Girls with fraternal male twins may earn less and be less likely to thrive in society, new research suggests.
Researchers in Norway and at Northwestern University posit that exposure to their brother’s testosterone in the womb may damage the female twin, resulting in poorer cognitive functioning and fertility.
Though studies on humans vary, it may be that this testosterone exposure alters the way females develop, leading to more masculine traits that could explain the lower probability that these girls find partners and marry later in life.
Understanding these outcomes is more important now than ever, the researchers say, as IVF has let to a near two-fold increase in the number of twins born annually.
The disparities between any man and any woman in the US (and abroad) are clear and undeniable.
Men make more but die earlier.
Women are now more likely to get a college degree but have poorer access to healthcare.
The list goes on.
But twins share a rare influence on one another, beginning in the womb – and it’s becoming increasingly clear that even between twins, the female may be at a disadvantage.
Certain patterns and trends in male-female pairs have long been observed, including some worrying possible disadvantages for the girl half of the pair.
A number of studies have tried to examine how sharing a womb might affect twins, especially if they are of different sexes.
Though unproven, the ‘twin testosterone-transfer hypothesis’ suggests that the roots these divergent paths might be traced back to male hormones that a female twin is exposed to when developing alongside a boy.
Fetuses develop in an amniotic sac swirling with nutrients, antibodies and hormones and get their blood supply from their mother – and twin fetuses share this fluid and blood supply with one another, too.
The mother’s levels of both estrogen and testosterone – the female and male sex hormones, respectively – increase steadily over the course of pregnancy, whether she is carrying a boy, girl, both or multiples.
But the concentration of those hormones does differ in the amniotic fluid.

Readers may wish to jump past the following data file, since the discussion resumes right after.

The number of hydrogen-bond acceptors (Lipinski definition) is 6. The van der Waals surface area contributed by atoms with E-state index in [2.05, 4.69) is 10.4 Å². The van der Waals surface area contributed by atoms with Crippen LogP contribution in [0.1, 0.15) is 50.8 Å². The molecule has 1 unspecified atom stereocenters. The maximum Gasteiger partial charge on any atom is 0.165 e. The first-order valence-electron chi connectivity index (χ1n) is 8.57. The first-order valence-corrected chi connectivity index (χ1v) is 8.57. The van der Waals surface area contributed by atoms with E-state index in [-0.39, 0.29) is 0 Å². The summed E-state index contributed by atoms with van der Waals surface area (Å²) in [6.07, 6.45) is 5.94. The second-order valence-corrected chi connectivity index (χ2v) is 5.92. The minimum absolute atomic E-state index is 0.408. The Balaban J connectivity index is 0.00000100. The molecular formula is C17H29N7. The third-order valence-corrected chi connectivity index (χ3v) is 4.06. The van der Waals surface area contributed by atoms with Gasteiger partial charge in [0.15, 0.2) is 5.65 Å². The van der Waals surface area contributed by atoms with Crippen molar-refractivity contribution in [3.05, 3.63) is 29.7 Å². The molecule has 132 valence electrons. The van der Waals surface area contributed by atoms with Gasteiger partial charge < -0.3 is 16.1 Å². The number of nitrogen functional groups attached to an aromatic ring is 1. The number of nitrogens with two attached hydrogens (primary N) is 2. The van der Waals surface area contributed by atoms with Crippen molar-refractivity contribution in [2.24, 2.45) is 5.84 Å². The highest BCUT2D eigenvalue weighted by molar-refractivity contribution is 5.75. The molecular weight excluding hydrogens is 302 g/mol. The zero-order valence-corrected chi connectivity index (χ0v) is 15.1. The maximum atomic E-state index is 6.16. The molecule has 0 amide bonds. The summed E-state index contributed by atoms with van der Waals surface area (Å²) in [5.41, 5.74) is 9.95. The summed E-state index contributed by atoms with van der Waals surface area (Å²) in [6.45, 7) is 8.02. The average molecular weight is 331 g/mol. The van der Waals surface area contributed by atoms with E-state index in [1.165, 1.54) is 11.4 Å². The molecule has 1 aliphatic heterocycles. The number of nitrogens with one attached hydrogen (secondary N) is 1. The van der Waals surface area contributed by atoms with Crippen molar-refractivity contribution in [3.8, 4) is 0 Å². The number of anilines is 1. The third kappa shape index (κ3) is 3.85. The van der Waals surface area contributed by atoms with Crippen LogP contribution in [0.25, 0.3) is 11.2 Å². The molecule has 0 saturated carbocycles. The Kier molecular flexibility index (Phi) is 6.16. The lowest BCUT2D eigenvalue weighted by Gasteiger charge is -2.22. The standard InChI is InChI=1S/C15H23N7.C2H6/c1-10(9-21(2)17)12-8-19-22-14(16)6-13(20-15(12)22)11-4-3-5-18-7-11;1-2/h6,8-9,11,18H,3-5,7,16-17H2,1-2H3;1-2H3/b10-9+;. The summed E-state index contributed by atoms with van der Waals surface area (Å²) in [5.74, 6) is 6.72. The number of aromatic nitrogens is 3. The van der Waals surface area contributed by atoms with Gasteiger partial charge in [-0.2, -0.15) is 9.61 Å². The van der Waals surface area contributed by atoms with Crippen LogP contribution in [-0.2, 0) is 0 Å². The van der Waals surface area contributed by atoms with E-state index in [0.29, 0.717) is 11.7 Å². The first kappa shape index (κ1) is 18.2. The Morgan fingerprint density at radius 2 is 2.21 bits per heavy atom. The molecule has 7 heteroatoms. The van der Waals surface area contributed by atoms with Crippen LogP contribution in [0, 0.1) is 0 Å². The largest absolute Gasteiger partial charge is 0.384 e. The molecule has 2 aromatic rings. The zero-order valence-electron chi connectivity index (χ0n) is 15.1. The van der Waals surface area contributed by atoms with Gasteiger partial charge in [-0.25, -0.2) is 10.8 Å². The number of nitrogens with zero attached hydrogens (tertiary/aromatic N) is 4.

So, the theory is that, in order to support the development the boy she’s sharing a womb with, a developing twin girl’s amniotic fluid and bloodstream may get flushed with more male hormone than it would have otherwise.
Prior studies have noted this, but hardly been large enough to prove the effects. Other research has dismissed this theory, suggesting instead that the later-in-life differences seen in girls were just a product of their being socialized differently because they were raised in tandem with a boy the same age.
But the new study, from Northwestern University and the Norwegian School of Economics, is the largest to-date to look at everything from testosterone levels in the womb to outcomes over 30 years of the lives of twin pairs of two girls compared to twin pairs of one boy and one girl.
Published in the journal Proceedings of the National Academy of Sciences, the study also compared these data to information on female twins whose male or female siblings had died shortly after birth, so the researchers could see how the way these children were raised was different from how testosterone in utero effected them.
The researchers logged and analyzed data on 13,800 pairs of twins born in Norway between 1967 and 1978.
Compared to the other groups of twins, female twins who developed alongside a boy in the womb had several disadvantages later in life.
They were 15 percent less likely to graduate high school and almost four percent less likely to finish college.
These female twins also had nearly six percent lower fertility rates, and were almost 12 percent less likely to marry.
And they earned less than even girl twins whose sisters were girls too, but 8.6 percent.
These differences remained even if a girl’s twin brother had died just after birth, suggesting that it was the testosterone exposures, not the way she was raised, that explained the differences between her and other twin girls.
Exposure to more estrogen in the womb did not appear to be linked to any significant differences for boy twins.
‘This is a story about the biology of sex differences,’ said co-author David Figlio, Dean of Northwestern’s School of Education and Social Policy.
‘We are not showing that exposed females are necessarily more ‘male-like,’ but our findings are consistent with the idea that passive exposure to prenatal testosterone changes women’s education, labor market, and fertility outcomes.’
Although they note the possibility that this pattern will only become more common as IVF is on the rise, leading to a doubling of twinning, the researchers also said their findings shouldn’t be cause for alarm.
‘While we found moderate effects at the national level, these results reflect mean differences, not everyone will be affected in the same way, and some female twins may not be effected at all,’ said study co-author Krzyzstof Karbownik of Emory University said.
‘And, these effects are highly unlikely to result from any individual fertility decision made by a woman or couple, given that twins are a small subset of births and male-female twin pairs even rarer yet.
‘We certainly do not advocate against delayed reproduction or the use of IVF, which are complex decisions made by individuals balancing a range of personal factors.’